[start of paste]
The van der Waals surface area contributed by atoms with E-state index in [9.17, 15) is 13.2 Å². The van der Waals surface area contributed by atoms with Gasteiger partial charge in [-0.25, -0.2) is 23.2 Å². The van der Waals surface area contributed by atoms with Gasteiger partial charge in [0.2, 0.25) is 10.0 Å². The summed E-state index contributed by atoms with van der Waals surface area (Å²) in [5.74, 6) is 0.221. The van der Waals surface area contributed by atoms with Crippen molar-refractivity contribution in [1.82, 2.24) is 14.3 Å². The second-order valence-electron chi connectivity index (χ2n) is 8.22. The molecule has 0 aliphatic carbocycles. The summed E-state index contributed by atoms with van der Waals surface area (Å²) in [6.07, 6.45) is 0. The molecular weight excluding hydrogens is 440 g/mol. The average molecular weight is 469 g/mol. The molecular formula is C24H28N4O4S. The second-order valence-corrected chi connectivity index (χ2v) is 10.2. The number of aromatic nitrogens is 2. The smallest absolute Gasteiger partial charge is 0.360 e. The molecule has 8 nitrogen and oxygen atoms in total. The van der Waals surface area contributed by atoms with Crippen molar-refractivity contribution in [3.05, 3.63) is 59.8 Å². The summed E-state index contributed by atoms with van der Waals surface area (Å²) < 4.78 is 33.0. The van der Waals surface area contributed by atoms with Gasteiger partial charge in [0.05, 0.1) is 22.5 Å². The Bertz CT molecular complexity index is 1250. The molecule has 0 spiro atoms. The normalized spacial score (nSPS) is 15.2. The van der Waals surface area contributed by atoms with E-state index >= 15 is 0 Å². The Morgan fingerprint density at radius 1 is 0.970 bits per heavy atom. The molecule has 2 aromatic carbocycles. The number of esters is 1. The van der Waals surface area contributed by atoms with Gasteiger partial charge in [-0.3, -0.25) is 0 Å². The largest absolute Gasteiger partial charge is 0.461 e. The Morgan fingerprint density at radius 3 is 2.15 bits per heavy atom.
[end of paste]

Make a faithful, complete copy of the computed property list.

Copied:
The van der Waals surface area contributed by atoms with E-state index in [9.17, 15) is 13.2 Å². The van der Waals surface area contributed by atoms with Gasteiger partial charge in [-0.25, -0.2) is 23.2 Å². The van der Waals surface area contributed by atoms with Gasteiger partial charge in [0.2, 0.25) is 10.0 Å². The summed E-state index contributed by atoms with van der Waals surface area (Å²) in [5.74, 6) is 0.221. The van der Waals surface area contributed by atoms with Crippen molar-refractivity contribution in [1.82, 2.24) is 14.3 Å². The second-order valence-electron chi connectivity index (χ2n) is 8.22. The molecule has 0 aliphatic carbocycles. The summed E-state index contributed by atoms with van der Waals surface area (Å²) in [6.07, 6.45) is 0. The molecular weight excluding hydrogens is 440 g/mol. The average molecular weight is 469 g/mol. The molecular formula is C24H28N4O4S. The second-order valence-corrected chi connectivity index (χ2v) is 10.2. The number of aromatic nitrogens is 2. The smallest absolute Gasteiger partial charge is 0.360 e. The molecule has 8 nitrogen and oxygen atoms in total. The van der Waals surface area contributed by atoms with Crippen molar-refractivity contribution in [3.05, 3.63) is 59.8 Å². The summed E-state index contributed by atoms with van der Waals surface area (Å²) < 4.78 is 33.0. The van der Waals surface area contributed by atoms with Gasteiger partial charge in [0.05, 0.1) is 22.5 Å². The Bertz CT molecular complexity index is 1250. The molecule has 0 spiro atoms. The normalized spacial score (nSPS) is 15.2. The van der Waals surface area contributed by atoms with E-state index >= 15 is 0 Å². The Morgan fingerprint density at radius 1 is 0.970 bits per heavy atom. The molecule has 2 aromatic carbocycles. The number of esters is 1. The van der Waals surface area contributed by atoms with Gasteiger partial charge in [-0.3, -0.25) is 0 Å². The largest absolute Gasteiger partial charge is 0.461 e. The Morgan fingerprint density at radius 3 is 2.15 bits per heavy atom.